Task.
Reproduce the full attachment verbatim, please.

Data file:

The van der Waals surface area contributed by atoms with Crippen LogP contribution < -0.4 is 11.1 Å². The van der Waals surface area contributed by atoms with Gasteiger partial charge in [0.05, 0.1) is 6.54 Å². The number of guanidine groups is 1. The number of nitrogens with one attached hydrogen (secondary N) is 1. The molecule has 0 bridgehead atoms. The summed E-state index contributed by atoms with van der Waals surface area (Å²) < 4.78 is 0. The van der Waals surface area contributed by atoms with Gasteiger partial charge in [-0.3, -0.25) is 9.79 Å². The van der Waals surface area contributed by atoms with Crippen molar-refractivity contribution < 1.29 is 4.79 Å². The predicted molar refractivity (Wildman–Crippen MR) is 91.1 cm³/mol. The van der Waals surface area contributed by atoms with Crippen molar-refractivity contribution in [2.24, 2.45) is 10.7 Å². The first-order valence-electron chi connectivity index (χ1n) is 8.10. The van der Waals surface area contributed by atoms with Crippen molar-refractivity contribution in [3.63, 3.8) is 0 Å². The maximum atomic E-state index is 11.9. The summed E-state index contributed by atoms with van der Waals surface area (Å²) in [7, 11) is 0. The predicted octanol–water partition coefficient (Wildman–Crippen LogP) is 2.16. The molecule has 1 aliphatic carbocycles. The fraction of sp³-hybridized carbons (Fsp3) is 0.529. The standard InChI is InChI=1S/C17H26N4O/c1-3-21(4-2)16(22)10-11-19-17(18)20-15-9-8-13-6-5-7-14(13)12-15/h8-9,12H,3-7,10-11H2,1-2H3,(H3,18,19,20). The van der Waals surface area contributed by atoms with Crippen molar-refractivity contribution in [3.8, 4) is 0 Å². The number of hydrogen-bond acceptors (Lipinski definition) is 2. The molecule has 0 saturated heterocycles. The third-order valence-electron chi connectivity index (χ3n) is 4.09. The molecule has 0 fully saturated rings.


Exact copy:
The van der Waals surface area contributed by atoms with Crippen LogP contribution < -0.4 is 11.1 Å². The van der Waals surface area contributed by atoms with Gasteiger partial charge in [0.05, 0.1) is 6.54 Å². The number of guanidine groups is 1. The number of nitrogens with one attached hydrogen (secondary N) is 1. The molecule has 0 bridgehead atoms. The summed E-state index contributed by atoms with van der Waals surface area (Å²) < 4.78 is 0. The van der Waals surface area contributed by atoms with Gasteiger partial charge in [-0.3, -0.25) is 9.79 Å². The van der Waals surface area contributed by atoms with Crippen molar-refractivity contribution < 1.29 is 4.79 Å². The predicted molar refractivity (Wildman–Crippen MR) is 91.1 cm³/mol. The van der Waals surface area contributed by atoms with Crippen molar-refractivity contribution in [2.24, 2.45) is 10.7 Å². The first-order valence-electron chi connectivity index (χ1n) is 8.10. The van der Waals surface area contributed by atoms with Crippen molar-refractivity contribution in [3.63, 3.8) is 0 Å². The maximum atomic E-state index is 11.9. The summed E-state index contributed by atoms with van der Waals surface area (Å²) in [7, 11) is 0. The predicted octanol–water partition coefficient (Wildman–Crippen LogP) is 2.16. The molecule has 1 aliphatic carbocycles. The fraction of sp³-hybridized carbons (Fsp3) is 0.529. The standard InChI is InChI=1S/C17H26N4O/c1-3-21(4-2)16(22)10-11-19-17(18)20-15-9-8-13-6-5-7-14(13)12-15/h8-9,12H,3-7,10-11H2,1-2H3,(H3,18,19,20). The van der Waals surface area contributed by atoms with Crippen molar-refractivity contribution in [3.8, 4) is 0 Å². The number of hydrogen-bond acceptors (Lipinski definition) is 2. The molecule has 0 saturated heterocycles. The third-order valence-electron chi connectivity index (χ3n) is 4.09. The molecule has 0 fully saturated rings.